Mohammed hated the idolatry and the immorality of the Arabs who lived in Mecca or came there to trade their goods. The rich lorded it over the poor. Greed and selfishness were everywhere, and even infanticide was practiced among the Bedouin tribes. He was met with bitter opposition, but for many years his influential uncle was able to protect him.

When both Khadija and Mohammed's uncle died in A.D. 620, plots were hatched to kill Mohammed and his followers. Finally, on July 16, 622, Mohammed was forced to flee to Yathrib, a friendlier city to the north. This flight, called the hegira, marks the beginning of the Islamic calendar. The years are counted from "A.H.," meaning "the year of the Hegira." Yathrib was later renamed Madinat an Nabi (City of the Prophet), in honor of Mohammed, but it is more commonly known as Medina. Mohammed became the religious and political leader of the city.

Soon the Meccans organized an army to destroy Mohammed and his followers. The fighting ended in 630 with Islamic forces triumphant. Mohammed entered Mecca and destroyed every idol in the Kaaba, the main temple, except the Black Stone, a sacred meteorite enshrined there. Mohammed then declared the Kaaba to be the most holy shrine in Islam. Since that time it has been the spot toward which all devout Muslims direct their prayers.

During the next two years, Mohammed strengthened his position as the leading prophet and ruler of Arabia. He united the tribes into a vast army to conquer the world for Allah. His death in 632 did not lessen the fervor of his followers. They carried their faith across Asia, Africa, even into Europe ‑ and to this day the growth of Islam has steadily increased to its current worldwide status of nearly 1 billion.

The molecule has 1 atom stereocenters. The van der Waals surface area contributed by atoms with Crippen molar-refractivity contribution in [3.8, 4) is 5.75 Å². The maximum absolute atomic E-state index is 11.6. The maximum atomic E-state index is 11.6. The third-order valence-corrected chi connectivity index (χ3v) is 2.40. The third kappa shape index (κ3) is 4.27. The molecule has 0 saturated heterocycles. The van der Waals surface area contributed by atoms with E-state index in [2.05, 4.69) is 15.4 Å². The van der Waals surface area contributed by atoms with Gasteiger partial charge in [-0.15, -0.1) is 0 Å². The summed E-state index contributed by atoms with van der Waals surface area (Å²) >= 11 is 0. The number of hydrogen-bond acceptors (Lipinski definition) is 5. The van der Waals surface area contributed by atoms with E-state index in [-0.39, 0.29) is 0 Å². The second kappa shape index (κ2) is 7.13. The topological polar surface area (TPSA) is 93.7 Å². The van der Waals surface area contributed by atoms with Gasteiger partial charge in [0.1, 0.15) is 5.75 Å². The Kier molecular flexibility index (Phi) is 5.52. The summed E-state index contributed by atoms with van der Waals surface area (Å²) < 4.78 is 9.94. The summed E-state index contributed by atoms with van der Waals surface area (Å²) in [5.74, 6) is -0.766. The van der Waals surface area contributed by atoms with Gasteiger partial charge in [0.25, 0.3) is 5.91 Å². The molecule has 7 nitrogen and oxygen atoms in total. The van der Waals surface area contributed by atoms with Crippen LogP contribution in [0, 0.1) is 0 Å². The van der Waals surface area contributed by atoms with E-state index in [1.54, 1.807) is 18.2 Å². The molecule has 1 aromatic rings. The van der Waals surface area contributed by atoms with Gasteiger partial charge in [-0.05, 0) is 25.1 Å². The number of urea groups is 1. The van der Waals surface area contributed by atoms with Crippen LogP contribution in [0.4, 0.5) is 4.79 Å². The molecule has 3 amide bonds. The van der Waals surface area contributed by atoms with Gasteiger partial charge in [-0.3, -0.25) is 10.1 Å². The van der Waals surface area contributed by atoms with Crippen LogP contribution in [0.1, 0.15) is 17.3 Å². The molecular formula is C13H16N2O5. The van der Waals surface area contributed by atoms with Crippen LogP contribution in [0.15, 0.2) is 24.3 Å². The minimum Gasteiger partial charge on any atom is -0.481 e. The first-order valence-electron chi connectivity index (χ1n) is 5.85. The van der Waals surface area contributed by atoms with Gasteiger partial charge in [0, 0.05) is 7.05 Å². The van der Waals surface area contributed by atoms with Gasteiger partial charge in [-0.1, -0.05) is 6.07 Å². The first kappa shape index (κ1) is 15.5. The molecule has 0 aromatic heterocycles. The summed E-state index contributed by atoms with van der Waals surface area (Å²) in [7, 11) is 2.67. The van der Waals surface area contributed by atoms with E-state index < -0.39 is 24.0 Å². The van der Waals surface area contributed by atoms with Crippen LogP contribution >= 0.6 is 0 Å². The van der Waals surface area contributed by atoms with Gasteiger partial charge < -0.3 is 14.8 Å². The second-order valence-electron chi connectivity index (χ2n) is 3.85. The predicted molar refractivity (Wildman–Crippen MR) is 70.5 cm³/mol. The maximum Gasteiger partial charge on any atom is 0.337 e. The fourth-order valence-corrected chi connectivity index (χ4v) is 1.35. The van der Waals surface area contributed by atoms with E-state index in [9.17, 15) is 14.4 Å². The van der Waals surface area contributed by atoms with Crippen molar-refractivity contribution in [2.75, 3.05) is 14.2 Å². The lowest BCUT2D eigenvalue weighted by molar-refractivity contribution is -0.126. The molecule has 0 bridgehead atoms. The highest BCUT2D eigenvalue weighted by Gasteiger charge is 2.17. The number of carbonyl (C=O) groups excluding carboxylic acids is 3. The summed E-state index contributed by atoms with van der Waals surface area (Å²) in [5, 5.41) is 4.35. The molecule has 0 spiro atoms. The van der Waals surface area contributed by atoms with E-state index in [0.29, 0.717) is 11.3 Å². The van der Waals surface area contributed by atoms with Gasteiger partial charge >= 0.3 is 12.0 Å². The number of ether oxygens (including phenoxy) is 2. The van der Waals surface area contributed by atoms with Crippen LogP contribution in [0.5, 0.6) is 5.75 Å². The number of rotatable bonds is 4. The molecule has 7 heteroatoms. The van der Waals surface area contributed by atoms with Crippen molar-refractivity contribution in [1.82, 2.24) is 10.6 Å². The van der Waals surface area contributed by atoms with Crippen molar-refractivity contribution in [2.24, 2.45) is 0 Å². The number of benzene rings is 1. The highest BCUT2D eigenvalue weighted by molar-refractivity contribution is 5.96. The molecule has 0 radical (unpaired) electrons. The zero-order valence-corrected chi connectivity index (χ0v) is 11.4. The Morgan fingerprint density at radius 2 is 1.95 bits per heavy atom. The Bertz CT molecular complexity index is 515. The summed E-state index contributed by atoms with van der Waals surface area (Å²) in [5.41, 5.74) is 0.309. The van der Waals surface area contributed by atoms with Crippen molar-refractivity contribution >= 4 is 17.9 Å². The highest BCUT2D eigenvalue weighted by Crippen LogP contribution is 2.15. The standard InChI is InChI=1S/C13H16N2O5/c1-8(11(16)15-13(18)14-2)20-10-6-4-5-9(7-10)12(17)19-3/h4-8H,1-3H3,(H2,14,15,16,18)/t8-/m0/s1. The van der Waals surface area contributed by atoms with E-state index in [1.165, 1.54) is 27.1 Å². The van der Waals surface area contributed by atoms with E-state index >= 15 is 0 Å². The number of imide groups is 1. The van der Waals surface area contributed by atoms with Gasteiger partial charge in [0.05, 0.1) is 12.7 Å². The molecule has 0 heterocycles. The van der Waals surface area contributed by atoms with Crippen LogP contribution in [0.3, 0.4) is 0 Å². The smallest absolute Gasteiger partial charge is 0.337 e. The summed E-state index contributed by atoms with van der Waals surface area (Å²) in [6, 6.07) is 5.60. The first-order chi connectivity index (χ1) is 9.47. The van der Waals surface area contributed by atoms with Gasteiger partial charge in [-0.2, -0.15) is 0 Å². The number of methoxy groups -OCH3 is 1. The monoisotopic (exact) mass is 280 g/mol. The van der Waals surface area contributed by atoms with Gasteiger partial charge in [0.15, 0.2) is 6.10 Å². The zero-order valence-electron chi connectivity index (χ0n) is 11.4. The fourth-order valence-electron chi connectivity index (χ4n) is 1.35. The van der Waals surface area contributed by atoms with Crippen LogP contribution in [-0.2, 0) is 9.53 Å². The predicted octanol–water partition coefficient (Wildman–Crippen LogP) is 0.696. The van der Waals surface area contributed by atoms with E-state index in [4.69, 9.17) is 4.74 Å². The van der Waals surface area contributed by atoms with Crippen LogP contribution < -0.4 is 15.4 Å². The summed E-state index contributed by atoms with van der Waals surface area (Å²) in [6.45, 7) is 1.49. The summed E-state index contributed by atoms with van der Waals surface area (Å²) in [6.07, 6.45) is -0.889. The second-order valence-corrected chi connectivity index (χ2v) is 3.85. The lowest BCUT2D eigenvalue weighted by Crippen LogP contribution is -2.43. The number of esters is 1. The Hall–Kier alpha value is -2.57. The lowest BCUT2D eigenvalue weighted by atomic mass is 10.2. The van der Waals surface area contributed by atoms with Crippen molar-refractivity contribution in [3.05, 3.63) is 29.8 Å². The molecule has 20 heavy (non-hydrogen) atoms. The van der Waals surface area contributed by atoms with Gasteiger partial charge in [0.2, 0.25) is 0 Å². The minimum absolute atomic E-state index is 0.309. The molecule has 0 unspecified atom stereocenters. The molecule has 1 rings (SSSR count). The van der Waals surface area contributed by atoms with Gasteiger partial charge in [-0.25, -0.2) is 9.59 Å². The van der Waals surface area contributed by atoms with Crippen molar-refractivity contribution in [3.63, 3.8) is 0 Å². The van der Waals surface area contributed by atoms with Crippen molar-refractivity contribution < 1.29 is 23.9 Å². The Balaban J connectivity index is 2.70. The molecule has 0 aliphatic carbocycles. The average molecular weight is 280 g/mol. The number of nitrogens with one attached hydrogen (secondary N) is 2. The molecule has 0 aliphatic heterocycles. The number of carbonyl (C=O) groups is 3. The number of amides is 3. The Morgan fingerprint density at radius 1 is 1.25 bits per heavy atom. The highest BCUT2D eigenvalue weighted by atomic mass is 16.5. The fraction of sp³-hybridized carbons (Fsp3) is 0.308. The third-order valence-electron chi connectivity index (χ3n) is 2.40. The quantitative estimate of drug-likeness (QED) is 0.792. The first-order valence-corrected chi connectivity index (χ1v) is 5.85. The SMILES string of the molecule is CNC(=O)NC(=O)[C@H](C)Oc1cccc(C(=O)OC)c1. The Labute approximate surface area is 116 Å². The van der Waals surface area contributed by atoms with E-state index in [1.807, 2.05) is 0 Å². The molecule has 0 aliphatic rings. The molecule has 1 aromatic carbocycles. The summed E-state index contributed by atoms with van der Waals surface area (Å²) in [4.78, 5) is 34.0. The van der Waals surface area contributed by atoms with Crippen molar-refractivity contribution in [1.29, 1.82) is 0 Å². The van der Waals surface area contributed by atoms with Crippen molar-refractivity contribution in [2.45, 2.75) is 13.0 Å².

The Qur'an is the sacred scripture of Islam. About four‑fifths the length of the New Testament, it includes 114 surabs, or chapters. While the ideas are all credited to God, Mohammed dictated parts of the

Qur'an, while the rest came from the writings of disciples who remembered his oral teachings after he died.' Much of the Qur'an jumps from one time and place to another, lacking a narrative unity. Muslims claim, nonetheless, that it is copied from an original in Arabic, which is in heaven.

In addition to the Qur'an, Mohammed developed important teachings and sayings called Sunnab (literally, "path"). The Sunnah became a base for traditions built on Mohammed's conduct as a prophet and how he handled things while being guide, judge and ruler of his Muslim followers.' The Sunnah were gathered into one body of work called the Hadith, which supplements the Qur'an in the same way the Talmud supplements the Hebrew Bible in Judaisrn.

Still another important body of teachings in Islam is the Shariah, a combination of legal interpretations of the Qur'an and the Sunnah. Shariah means "law," and it lays down a strict and comprehensive guide of life and conduct for Muslims. It includes prohibitions against eating pork and drinking alcoholic beverages, as well as punishments for stealing, adultery, apostasy (denying Islam) and blasphemy (saying anything derogatory about Islam or Mohammed).


Following are the doctrines that every Muslim is required to believe:

  • God. There is only one true God and His name is Allah. Allah is all - seeing, all ‑ knowing and all ‑ powerful.
  • Angels. The chief angel is Gabriel, who is said to have appeared to Mohammed. There is also a fallen angel named Shaitan (from the Hebrew "Satan"), as well as the followers of Shaitan, the jinns (demons).
  • Scripture. Muslims believe in four God‑inspired books: the Torah of Moses (what Christians call the Pentateuch), the Zabur (Psalms of David), the Injil (Gospel) of Jesus, and the Qur'an. But, because Muslims believe that Jews and Christians corrupted their Scriptures, the Qur'an is Allah's final word to mankind. It supersedes and overrules all previous writings.
  • Mohammed. The Qur'an lists 28 prophets of Allah. These include Adam, Noah, Abraham, Moses, David, Jonah and Jesus. To the Muslim, the last and greatest prophet is Mohammed.
  • The end times. On the "last day," the dead will be resurrected. Allah will be the judge, and each person will be sent to heaven or hell. Heaven is a place of sensual pleasure. Hell is for those who oppose Allah and his prophet Mohammed.